Q & A with Dr. Vyas: Better Brushing

Q & A with Dr. Vyas: Better Brushing

16 Apr 2014 | 5 min Read

Merzia Maskati

Author | 3 Articles

In the third part of this series, Dr. Vyas answers some simple FAQs on brushing your little one’s teeth better. Read on to find out more about tooth brushing tips for kids.

When should I take my child to the dentist?

The American Academy of Paediatric Dentist recommends that the child visits the dentist by the first birthday. They should definitely have been to a dentist by their second birthday. In the first visit the child is examined and his teeth are assessed by the dentist. The parents are counselled regarding brushing, diet and habits to ensure they can take care of the child’s teeth at home. It is important to find a Dental Home for your child so that your child is happy to visit the dentist for years to come!

When should I start brushing my child’s teeth?

A baby’s mouth should be kept clean even before the teeth erupt,using a wet clean cloth or sterile gauze/cotton wipe the gums twice daily. This helps in setting up a good routine Brushing should begin as soon as the first tooth erupts. Initially the teeth can be brushed gently with a finger brush. Once the upper and lower incisors erupt completely (1year +) start using a baby soft brush with a smear of Fluoride free toothpaste.

Is brushing at night important at a young age?

At night the activity in the mouth comes to a standstill and if food is stuck to the teeth, the decay producing bacteria consume the food and then release acids on to the teeth causing cavities. Hence, brushing at night is very important in preventing tooth decay. Parents are encouraged to brush along with the children so that it becomes an accepted part of the family’s daily routine.

Which is the best tooth paste for my child?

Till the age of two, a smear of Fluoride free toothpaste is used. At 2 years, ‘low’ Fluoride toothpaste (500ppmF) is started. A pea-size amount of this toothpaste is dispensed and the paste is then pushed into the bristles. It is normal for children to swallow this toothpaste as they are unable to rinse and spit at this young age.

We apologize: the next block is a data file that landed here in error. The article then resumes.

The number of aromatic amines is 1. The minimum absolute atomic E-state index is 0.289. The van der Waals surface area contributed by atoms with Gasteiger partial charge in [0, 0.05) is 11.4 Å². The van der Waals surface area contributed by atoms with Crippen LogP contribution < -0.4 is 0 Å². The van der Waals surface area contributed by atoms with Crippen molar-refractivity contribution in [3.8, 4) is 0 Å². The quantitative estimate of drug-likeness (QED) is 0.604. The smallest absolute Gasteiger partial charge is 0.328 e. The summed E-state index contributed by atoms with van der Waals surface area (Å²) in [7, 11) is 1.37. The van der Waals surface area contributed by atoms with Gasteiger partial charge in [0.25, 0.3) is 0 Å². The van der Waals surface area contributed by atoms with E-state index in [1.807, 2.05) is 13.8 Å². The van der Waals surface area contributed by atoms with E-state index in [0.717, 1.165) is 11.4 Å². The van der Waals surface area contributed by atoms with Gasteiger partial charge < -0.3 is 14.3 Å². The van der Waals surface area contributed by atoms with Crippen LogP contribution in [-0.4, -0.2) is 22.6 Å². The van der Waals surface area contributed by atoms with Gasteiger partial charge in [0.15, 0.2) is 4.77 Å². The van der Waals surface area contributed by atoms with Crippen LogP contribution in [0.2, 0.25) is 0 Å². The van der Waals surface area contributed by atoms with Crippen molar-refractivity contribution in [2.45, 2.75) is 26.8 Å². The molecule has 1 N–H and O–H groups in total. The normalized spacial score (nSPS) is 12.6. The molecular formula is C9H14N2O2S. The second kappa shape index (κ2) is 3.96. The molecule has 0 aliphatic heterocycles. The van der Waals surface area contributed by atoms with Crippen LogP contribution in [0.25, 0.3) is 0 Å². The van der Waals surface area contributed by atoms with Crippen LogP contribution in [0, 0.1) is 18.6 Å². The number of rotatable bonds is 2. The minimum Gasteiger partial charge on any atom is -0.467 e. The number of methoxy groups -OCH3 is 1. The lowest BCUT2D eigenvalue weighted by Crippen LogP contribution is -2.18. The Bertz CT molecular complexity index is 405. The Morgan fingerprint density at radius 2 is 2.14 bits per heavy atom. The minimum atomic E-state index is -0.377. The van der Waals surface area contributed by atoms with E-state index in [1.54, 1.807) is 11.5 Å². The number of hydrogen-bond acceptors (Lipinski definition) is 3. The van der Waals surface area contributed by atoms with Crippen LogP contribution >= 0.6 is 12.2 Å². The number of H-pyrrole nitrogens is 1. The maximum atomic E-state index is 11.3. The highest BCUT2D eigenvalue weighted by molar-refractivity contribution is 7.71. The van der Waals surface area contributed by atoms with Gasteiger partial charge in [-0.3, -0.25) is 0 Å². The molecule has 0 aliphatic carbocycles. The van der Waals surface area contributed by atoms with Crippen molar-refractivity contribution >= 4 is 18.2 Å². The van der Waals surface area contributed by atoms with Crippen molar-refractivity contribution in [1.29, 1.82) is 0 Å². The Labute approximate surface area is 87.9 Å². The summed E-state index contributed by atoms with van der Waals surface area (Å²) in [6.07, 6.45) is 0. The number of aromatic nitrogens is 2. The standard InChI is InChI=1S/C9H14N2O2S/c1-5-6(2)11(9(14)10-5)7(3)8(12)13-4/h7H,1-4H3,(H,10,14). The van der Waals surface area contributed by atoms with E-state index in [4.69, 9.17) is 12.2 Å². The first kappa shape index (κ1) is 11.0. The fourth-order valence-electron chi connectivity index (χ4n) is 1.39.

The regular adult toothpastes available in the chemists all contain optimal 1000pm F. After 5 years of age, once your child has learnt how to expectorate, the regular toothpastes may be used. However, children may not be comfortable with the strong flavours and find them spicy. The best toothpaste is the one that is liked by the child!

Which is the best tooth brush for my child?

Always use a soft bristle tooth brush for all ages. Various toothbrushes specific to your child’s age are available. If you are unable to get an age appropriate toothbrush it is better to use a toothbrush which has a reasonably small head so that it can be manoeuvred easily and reach all the corners of the mouth. Remember, the best brush is the one that gets used!

Is the powered toothbrush better for brushing?

Power tooth brushes have colourful designs and the novelty factor of having music and timers definitely makes these appealing to children. Battery operated or power brushes are good provided your child has the patience to use these brushes correctly. These brushes have to be held on each tooth/teeth for a count of 10 before proceeding to the next set of teeth. Using this powered brush like a manual toothbrush defeats the purpose of the reciprocating bristles and reduces the efficacy of brushing.

What is the best position for me to brush my child’s teeth?

For children up to the age of two years it is best to place their head in your lap or on the bed so that you can brush their teeth. For older children, it is best to stand behind them so that you can get a better view from the top and you will be able to control the brush better. Never brush with them standing in front of you as you may jab the brush in to their mouth, thereby hurting them.

What is the correct method of brushing?

Brushing is done in two parts: For the top or the chewing surfaces of the back teeth, the brush is moved horizontally, back and front ten times. This is repeated for all four sides of the mouth.

Brushing the sides of the back and front teeth is achieved by circular motions of the brush starting with 10 counts for the back teeth, 10 counts for the corner (canine area) and 10 counts for the front teeth. Your child is asked to keep the teeth together, edge to edge, so that both the upper and lower teeth are cleaned simultaneously using the ’round and round’ movement. This is then repeated for the other side.

Till what age should I brush my child’s teeth?

It is advisable to brush your children’s teeth till they are about 7 years of age. Till this age they do not have the understanding of how to brush correctly and also do not possess the manual dexterity. Often your child wishes to brush by him/herself. Allow them to do so but make sure you finish the brushing yourself. After the age of 7, make sure you are there to supervise their brushing especially at night so that the teeth remain decay free.

When can my child start flossing?

Brushing alone is not sufficient to clean out all the tooth surfaces. Flossing is recommended to clean the tight contacts between teeth where food invariably remains stuck. Once your child is 4 years old and the routine of brushing twice daily has been established you should introduce flossing to your child. Initially it is advisable to floss only between the two molar teeth at the back. Using floss mounted on a ‘U’ or ‘Y’ handle is easier to use in your child’s mouth. Ask your Pediatric Dentist for a demonstration before proceeding.

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